Furthermore, questions have arisen as to why his online postings were not caught sooner. Experts have weighed in to say it is likely that the Pentagon does not bother monitoring social media accounts unless they are given a specific reason. Some Pentagon officials said that the Teixeira incident shows the importance of colleagues reporting any suspicious behavior, as they may be better at spotting problems than commanders, who only see the employee on their best behavior.

Carrie Wibben, the DCSA’s former deputy director, has said that background checks include high-level reviews of social media posts but that more invasive searches are off-limits because of privacy safeguards. One major component of the government security clearance is interviews. Special investigators speak to family members, references, and other contacts within the subjects network in order to gain a clearer understanding of the individuals. For top secret clearances, the interview portion has add layers, often speaking to contacts mentioned in first round interviews. If Teixeira’s clearance investigation included these interviews – and there is no reason they should not have – then based on his evident antisocial and anti-authority tendencies, it means the respondents omitted crucial information.

What can a company do to protect itself from leaks by employees?

Recent events show how crucial it is that employees with access to classified information are vetted properly. It also underscores the importance of monitoring for red flags that might come up, as well as making sure that sensitive information is compartmentalized and that only the need-to-know have access to it.

Companies can leverage technology to monitor employee web activity, including the dark web. This is often accomplished using specially designed platforms deploying a blend of Artificial Intelligence, Machine Learning and Big Data Analytics. These tools allow for the critical monitoring of deep web sources like chan sites and message boards that searches on traditional sites like Facebook would overlook.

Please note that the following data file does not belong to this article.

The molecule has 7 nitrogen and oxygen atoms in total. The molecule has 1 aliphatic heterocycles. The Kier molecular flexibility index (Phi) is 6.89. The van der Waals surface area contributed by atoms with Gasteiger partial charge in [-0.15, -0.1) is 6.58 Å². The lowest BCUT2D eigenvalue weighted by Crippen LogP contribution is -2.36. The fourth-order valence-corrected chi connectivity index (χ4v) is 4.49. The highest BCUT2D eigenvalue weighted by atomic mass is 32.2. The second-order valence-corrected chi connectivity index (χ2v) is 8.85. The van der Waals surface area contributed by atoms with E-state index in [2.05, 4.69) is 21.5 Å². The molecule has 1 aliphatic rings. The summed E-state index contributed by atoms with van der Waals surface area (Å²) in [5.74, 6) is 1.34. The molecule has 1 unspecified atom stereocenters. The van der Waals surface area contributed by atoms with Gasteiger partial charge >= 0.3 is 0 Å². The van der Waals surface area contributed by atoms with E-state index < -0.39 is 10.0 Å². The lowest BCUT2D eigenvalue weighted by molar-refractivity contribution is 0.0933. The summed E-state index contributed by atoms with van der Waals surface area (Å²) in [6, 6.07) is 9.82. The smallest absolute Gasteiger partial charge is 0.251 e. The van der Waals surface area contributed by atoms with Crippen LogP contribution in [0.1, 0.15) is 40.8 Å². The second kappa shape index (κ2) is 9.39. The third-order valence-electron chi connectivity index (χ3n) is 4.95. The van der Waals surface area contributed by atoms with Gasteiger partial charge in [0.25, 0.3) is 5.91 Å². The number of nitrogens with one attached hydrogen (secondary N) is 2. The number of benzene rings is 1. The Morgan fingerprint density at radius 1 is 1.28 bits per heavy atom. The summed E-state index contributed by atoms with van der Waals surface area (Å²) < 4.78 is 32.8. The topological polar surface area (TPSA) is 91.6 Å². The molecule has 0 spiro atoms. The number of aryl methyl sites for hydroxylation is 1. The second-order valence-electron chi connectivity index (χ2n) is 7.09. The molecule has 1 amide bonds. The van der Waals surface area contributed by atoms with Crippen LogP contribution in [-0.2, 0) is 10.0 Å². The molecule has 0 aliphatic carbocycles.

It makes sense to use professionals to perform comprehensive due diligence. This process should include contact with law enforcement, personnel, government, and industry sources. 

How Interfor can help

Our field investigators all over the world are well equipped to do the due diligence required to fully vet new employees. They are supported by a research division, drawing information from more than 3,000 databases and a network of relationships with law enforcement agencies and special sources developed over 40 years of business.

We also use cutting-edge artificial intelligence that scours open source media and the Dark Web to make sure critical information that could be utilized by bad actors is not overlooked. We make use of relationships available at the local level. This includes verification of physical assets and contact with local law enforcement personnel, government, and industry sources.